But the Saturday morning cartoon template also helped with characters. To bring off all the scares and violence, we needed to concentrate on story structure and set pieces, while characterization could be made up on the fly. So the actors had these cartoon archetypes to lean on and riff off of, because dialogue and behavior you can improvise…axe murders not so much.
And what kind of axe murders do you shoot in ten days on a cash budget of less than $20,000? (No, there’s not a zero missing.) All those “wasted” hours of cable viewing and VHS rewinding and freeze-framing were about to pay off in another way, because while there are plenty of terrible effects in the cheapo horror films of yore, anyone who has spent enough time watching knows there are some great ones, too. And any serious fan knows a thing or two about how they were done. The great masters like Tom Savini and Rick Baker and Dick Smith always used stage magic tricks that have been around since before cinema, while leaning on remarkably simple photographic and editing tricks to do the rest.
Luckily for us, Meredith Johns and her team at Hawgfly Productions are masters, and brought not only their mad practical effects skills from films like Teeth (2007) and Grindhouse (2007), but they also brought guts. Specifically, guts left over from Machete (2010). So I was able to insist on realizing my childhood dream of cutting one of our characters in half.
“Josephine Decker (in half): Josephine Decker and leftover intestines from Machete getting ready for their closeup in Saturday Morning Mystery (photo credit Spencer Parsons)”
This was actually how it worked with our whole crew. Because the shoot itself was so short, we were able to martial great talent in every department. All joking and boasting aside, on this kind of tight schedule, we were actually able to pull together a seasoned, albeit adventurous, crew to invest their labor for a piece of the movie rather than payment upfront. Sort of a communist enterprise with the potential of a modest capitalist payoff. And it was basically my job to be a worthy (and speedy) director of what everyone else was bringing to it.
So we shot it in a whirlwind of doing everything they tell you not to do. Night shoots. Children and dogs. And it all worked pretty well, except the flashlights and lanterns we were lighting most of the movie with kept breaking and draining batteries and eating up precious time. Free advice: don’t use flashlights for key or fill or anything if you can avoid it (but if you can’t they look pretty great).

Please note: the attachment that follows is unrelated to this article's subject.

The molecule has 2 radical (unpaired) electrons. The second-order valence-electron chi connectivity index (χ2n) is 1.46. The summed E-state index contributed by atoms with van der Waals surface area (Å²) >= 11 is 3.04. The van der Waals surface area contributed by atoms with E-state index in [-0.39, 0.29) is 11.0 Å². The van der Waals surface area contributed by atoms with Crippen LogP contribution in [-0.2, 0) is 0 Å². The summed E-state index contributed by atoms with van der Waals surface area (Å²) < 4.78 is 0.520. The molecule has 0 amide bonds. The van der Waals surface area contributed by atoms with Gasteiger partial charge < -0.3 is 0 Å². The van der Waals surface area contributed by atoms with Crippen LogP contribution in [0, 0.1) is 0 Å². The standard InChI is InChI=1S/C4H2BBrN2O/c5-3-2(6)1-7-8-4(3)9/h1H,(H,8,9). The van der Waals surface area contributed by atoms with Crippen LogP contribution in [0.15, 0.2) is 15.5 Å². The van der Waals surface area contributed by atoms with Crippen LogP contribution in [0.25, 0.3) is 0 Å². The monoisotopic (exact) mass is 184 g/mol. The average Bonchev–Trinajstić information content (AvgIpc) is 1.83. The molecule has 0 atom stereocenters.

In the end, we all emerged from Clark and Jesse’s mansion into the sunrise sleep deprived, a little psychotic and covered in stage blood. There was a Buddhist private school next door, with elementary-aged kids arriving as we passed around wrap beers and even the non-smokers lit up what felt and tasted like post-coital cigarettes. I’m sure we must have looked like the Manson Family returning to Spahn Ranch from a night of Helter Skelter, but we were completely oblivious. So while I regaled a couple of disbelieving actors with f-bomb-littered plot synopses from Hanna Barbera’s Scooby Doo ripoff-cum-Jaws (1975) cash-in, Jabberjaw, one of the schoolteachers from next door approached and joined our conversation. She smiled and confirmed that yes, Jabberjaw was a real show with a wisecracking, rock-n-roll drumming Great White that she remembered fondly, but requested for the sake of the arriving children that we please stop smoking.
The film is directed by Spencer Parsons and written by Jory Balsimo, Aaron Leggett, and Jason Wehling. You can find it on VOD beginning July 17th and in theatres on August 9, 2013.
Josephine Decker, Paul Gordon, Jonny Mars, Ashley Spillers, and Adam Tate star.
Four professional ghost hunters, who travel in a vintage van accompanied by their canine companion (sound familiar?), get far more than they bargained for when they investigate an abandoned schoolhouse with a mysterious past.
Got news? Click here to submit it!
Massacre mysteries every morning in the comments section below.